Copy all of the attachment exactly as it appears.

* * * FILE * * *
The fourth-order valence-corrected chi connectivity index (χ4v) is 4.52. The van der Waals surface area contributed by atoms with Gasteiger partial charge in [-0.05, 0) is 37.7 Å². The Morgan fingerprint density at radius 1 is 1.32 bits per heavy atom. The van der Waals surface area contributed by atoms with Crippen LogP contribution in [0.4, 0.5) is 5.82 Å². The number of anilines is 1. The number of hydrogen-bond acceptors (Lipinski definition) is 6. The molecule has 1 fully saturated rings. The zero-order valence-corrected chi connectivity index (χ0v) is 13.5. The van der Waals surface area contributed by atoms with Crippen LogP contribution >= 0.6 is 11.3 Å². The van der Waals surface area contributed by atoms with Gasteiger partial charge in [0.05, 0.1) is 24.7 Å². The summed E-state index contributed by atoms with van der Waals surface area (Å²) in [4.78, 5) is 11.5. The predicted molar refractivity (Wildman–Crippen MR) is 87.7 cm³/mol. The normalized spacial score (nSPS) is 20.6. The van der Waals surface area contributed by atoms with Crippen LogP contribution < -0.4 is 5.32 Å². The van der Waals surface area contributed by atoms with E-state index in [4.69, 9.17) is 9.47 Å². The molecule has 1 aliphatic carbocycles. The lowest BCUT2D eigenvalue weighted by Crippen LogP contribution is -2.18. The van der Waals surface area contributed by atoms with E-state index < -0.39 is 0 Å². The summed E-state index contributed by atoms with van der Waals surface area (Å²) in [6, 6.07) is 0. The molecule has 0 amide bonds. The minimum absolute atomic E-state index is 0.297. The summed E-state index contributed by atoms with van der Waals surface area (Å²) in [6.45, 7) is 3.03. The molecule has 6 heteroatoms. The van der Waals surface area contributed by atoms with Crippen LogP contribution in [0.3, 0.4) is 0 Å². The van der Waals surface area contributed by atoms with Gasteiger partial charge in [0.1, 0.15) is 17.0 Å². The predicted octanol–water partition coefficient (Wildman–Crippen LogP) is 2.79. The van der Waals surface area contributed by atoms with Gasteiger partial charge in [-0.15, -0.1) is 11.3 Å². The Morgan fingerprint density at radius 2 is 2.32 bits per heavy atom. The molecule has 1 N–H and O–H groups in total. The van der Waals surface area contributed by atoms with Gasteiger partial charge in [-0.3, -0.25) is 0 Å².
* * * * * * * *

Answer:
The fourth-order valence-corrected chi connectivity index (χ4v) is 4.52. The van der Waals surface area contributed by atoms with Gasteiger partial charge in [-0.05, 0) is 37.7 Å². The Morgan fingerprint density at radius 1 is 1.32 bits per heavy atom. The van der Waals surface area contributed by atoms with Crippen LogP contribution in [0.4, 0.5) is 5.82 Å². The number of anilines is 1. The number of hydrogen-bond acceptors (Lipinski definition) is 6. The molecule has 1 fully saturated rings. The zero-order valence-corrected chi connectivity index (χ0v) is 13.5. The van der Waals surface area contributed by atoms with Crippen LogP contribution >= 0.6 is 11.3 Å². The van der Waals surface area contributed by atoms with Gasteiger partial charge in [0.05, 0.1) is 24.7 Å². The summed E-state index contributed by atoms with van der Waals surface area (Å²) in [4.78, 5) is 11.5. The predicted molar refractivity (Wildman–Crippen MR) is 87.7 cm³/mol. The normalized spacial score (nSPS) is 20.6. The van der Waals surface area contributed by atoms with Crippen LogP contribution < -0.4 is 5.32 Å². The van der Waals surface area contributed by atoms with E-state index in [4.69, 9.17) is 9.47 Å². The molecule has 1 aliphatic carbocycles. The lowest BCUT2D eigenvalue weighted by Crippen LogP contribution is -2.18. The van der Waals surface area contributed by atoms with E-state index < -0.39 is 0 Å². The summed E-state index contributed by atoms with van der Waals surface area (Å²) in [6, 6.07) is 0. The molecule has 0 amide bonds. The minimum absolute atomic E-state index is 0.297. The summed E-state index contributed by atoms with van der Waals surface area (Å²) in [6.45, 7) is 3.03. The molecule has 6 heteroatoms. The van der Waals surface area contributed by atoms with Crippen LogP contribution in [0.3, 0.4) is 0 Å². The van der Waals surface area contributed by atoms with Gasteiger partial charge in [0.1, 0.15) is 17.0 Å². The predicted octanol–water partition coefficient (Wildman–Crippen LogP) is 2.79. The van der Waals surface area contributed by atoms with Gasteiger partial charge in [-0.15, -0.1) is 11.3 Å². The Morgan fingerprint density at radius 2 is 2.32 bits per heavy atom. The molecule has 1 N–H and O–H groups in total. The van der Waals surface area contributed by atoms with Gasteiger partial charge in [-0.3, -0.25) is 0 Å².